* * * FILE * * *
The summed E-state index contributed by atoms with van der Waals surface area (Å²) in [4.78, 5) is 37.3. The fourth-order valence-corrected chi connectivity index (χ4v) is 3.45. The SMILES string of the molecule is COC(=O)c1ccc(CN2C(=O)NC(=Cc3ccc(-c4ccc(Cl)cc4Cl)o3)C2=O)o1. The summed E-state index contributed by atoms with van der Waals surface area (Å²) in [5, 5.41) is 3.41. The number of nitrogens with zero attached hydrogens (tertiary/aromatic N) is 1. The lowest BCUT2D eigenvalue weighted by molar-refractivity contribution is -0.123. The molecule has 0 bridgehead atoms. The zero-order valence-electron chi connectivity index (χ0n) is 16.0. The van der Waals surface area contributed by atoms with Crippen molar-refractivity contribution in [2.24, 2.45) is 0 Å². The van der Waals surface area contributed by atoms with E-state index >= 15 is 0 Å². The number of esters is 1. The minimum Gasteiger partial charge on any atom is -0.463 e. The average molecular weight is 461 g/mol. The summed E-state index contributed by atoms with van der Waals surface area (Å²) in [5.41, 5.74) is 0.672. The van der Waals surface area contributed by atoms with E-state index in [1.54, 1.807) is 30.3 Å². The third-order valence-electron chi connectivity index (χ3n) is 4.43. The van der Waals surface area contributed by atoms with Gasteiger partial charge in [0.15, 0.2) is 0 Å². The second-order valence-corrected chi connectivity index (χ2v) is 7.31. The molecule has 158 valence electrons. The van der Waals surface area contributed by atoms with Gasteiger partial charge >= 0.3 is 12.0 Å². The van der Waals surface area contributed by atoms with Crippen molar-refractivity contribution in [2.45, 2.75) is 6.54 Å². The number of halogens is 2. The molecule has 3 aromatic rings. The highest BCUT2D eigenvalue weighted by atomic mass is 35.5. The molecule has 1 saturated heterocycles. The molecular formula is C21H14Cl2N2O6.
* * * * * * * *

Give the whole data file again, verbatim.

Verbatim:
The summed E-state index contributed by atoms with van der Waals surface area (Å²) in [4.78, 5) is 37.3. The fourth-order valence-corrected chi connectivity index (χ4v) is 3.45. The SMILES string of the molecule is COC(=O)c1ccc(CN2C(=O)NC(=Cc3ccc(-c4ccc(Cl)cc4Cl)o3)C2=O)o1. The summed E-state index contributed by atoms with van der Waals surface area (Å²) in [5, 5.41) is 3.41. The number of nitrogens with zero attached hydrogens (tertiary/aromatic N) is 1. The lowest BCUT2D eigenvalue weighted by molar-refractivity contribution is -0.123. The molecule has 0 bridgehead atoms. The zero-order valence-electron chi connectivity index (χ0n) is 16.0. The van der Waals surface area contributed by atoms with Crippen molar-refractivity contribution in [2.24, 2.45) is 0 Å². The van der Waals surface area contributed by atoms with E-state index >= 15 is 0 Å². The number of esters is 1. The minimum Gasteiger partial charge on any atom is -0.463 e. The average molecular weight is 461 g/mol. The summed E-state index contributed by atoms with van der Waals surface area (Å²) in [5.41, 5.74) is 0.672. The van der Waals surface area contributed by atoms with E-state index in [1.54, 1.807) is 30.3 Å². The third-order valence-electron chi connectivity index (χ3n) is 4.43. The van der Waals surface area contributed by atoms with Gasteiger partial charge in [0.15, 0.2) is 0 Å². The second-order valence-corrected chi connectivity index (χ2v) is 7.31. The molecule has 158 valence electrons. The van der Waals surface area contributed by atoms with Gasteiger partial charge >= 0.3 is 12.0 Å². The van der Waals surface area contributed by atoms with Crippen molar-refractivity contribution in [2.45, 2.75) is 6.54 Å². The number of halogens is 2. The molecule has 3 aromatic rings. The highest BCUT2D eigenvalue weighted by atomic mass is 35.5. The molecule has 1 saturated heterocycles. The molecular formula is C21H14Cl2N2O6.